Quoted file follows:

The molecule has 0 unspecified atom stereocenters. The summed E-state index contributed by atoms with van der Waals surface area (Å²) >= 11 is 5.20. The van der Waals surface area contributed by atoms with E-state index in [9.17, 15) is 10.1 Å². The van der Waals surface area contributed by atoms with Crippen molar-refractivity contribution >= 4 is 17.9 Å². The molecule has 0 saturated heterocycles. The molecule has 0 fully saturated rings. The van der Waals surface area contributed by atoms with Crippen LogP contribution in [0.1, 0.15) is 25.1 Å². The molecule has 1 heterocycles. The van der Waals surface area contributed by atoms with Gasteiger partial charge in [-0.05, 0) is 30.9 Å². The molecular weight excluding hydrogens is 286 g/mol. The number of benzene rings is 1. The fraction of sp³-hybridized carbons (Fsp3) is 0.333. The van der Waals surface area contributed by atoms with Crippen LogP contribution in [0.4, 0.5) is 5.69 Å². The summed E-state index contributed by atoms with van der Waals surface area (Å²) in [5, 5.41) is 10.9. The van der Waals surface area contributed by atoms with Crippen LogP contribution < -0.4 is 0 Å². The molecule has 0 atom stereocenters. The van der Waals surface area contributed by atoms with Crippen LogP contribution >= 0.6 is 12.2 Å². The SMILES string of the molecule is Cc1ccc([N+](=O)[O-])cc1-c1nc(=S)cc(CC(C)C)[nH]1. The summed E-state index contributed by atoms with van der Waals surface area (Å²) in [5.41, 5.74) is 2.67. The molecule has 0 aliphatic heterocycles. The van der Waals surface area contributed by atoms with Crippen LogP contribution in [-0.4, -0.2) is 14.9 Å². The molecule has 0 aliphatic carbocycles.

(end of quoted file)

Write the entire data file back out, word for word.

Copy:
The molecule has 0 unspecified atom stereocenters. The summed E-state index contributed by atoms with van der Waals surface area (Å²) >= 11 is 5.20. The van der Waals surface area contributed by atoms with E-state index in [9.17, 15) is 10.1 Å². The van der Waals surface area contributed by atoms with Crippen molar-refractivity contribution >= 4 is 17.9 Å². The molecule has 0 saturated heterocycles. The molecule has 0 fully saturated rings. The van der Waals surface area contributed by atoms with Crippen LogP contribution in [0.1, 0.15) is 25.1 Å². The molecule has 1 heterocycles. The van der Waals surface area contributed by atoms with Gasteiger partial charge in [-0.05, 0) is 30.9 Å². The molecular weight excluding hydrogens is 286 g/mol. The number of benzene rings is 1. The fraction of sp³-hybridized carbons (Fsp3) is 0.333. The van der Waals surface area contributed by atoms with Crippen LogP contribution in [0.4, 0.5) is 5.69 Å². The summed E-state index contributed by atoms with van der Waals surface area (Å²) in [5, 5.41) is 10.9. The van der Waals surface area contributed by atoms with Crippen LogP contribution < -0.4 is 0 Å². The molecule has 0 atom stereocenters. The van der Waals surface area contributed by atoms with Crippen LogP contribution >= 0.6 is 12.2 Å². The SMILES string of the molecule is Cc1ccc([N+](=O)[O-])cc1-c1nc(=S)cc(CC(C)C)[nH]1. The summed E-state index contributed by atoms with van der Waals surface area (Å²) in [5.41, 5.74) is 2.67. The molecule has 0 aliphatic heterocycles. The van der Waals surface area contributed by atoms with Crippen LogP contribution in [-0.4, -0.2) is 14.9 Å². The molecule has 0 aliphatic carbocycles.